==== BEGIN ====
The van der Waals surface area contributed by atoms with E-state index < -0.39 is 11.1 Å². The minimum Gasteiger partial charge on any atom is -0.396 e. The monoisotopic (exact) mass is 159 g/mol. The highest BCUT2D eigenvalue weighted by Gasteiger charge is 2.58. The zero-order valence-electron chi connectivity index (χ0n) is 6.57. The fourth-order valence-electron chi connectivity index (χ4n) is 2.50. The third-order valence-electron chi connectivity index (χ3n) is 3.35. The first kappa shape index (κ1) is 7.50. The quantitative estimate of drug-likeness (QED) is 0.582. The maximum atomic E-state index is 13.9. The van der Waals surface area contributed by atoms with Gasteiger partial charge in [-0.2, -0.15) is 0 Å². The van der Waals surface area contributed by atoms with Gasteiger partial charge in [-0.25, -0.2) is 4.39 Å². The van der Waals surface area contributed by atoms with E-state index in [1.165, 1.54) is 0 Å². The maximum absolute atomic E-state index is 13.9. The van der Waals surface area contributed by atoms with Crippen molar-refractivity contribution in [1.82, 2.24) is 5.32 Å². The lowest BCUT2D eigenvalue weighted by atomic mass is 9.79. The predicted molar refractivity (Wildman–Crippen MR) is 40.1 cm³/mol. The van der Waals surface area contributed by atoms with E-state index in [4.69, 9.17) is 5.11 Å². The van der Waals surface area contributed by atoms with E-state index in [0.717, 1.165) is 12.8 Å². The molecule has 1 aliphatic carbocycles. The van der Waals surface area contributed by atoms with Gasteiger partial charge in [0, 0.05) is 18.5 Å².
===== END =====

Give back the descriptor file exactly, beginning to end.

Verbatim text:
The van der Waals surface area contributed by atoms with E-state index < -0.39 is 11.1 Å². The minimum Gasteiger partial charge on any atom is -0.396 e. The monoisotopic (exact) mass is 159 g/mol. The highest BCUT2D eigenvalue weighted by Gasteiger charge is 2.58. The zero-order valence-electron chi connectivity index (χ0n) is 6.57. The fourth-order valence-electron chi connectivity index (χ4n) is 2.50. The third-order valence-electron chi connectivity index (χ3n) is 3.35. The first kappa shape index (κ1) is 7.50. The quantitative estimate of drug-likeness (QED) is 0.582. The maximum atomic E-state index is 13.9. The van der Waals surface area contributed by atoms with Gasteiger partial charge in [-0.2, -0.15) is 0 Å². The van der Waals surface area contributed by atoms with Gasteiger partial charge in [-0.25, -0.2) is 4.39 Å². The van der Waals surface area contributed by atoms with E-state index in [1.165, 1.54) is 0 Å². The maximum absolute atomic E-state index is 13.9. The van der Waals surface area contributed by atoms with Crippen molar-refractivity contribution in [1.82, 2.24) is 5.32 Å². The lowest BCUT2D eigenvalue weighted by atomic mass is 9.79. The predicted molar refractivity (Wildman–Crippen MR) is 40.1 cm³/mol. The van der Waals surface area contributed by atoms with E-state index in [4.69, 9.17) is 5.11 Å². The van der Waals surface area contributed by atoms with E-state index in [0.717, 1.165) is 12.8 Å². The molecule has 1 aliphatic carbocycles. The van der Waals surface area contributed by atoms with Gasteiger partial charge in [0, 0.05) is 18.5 Å².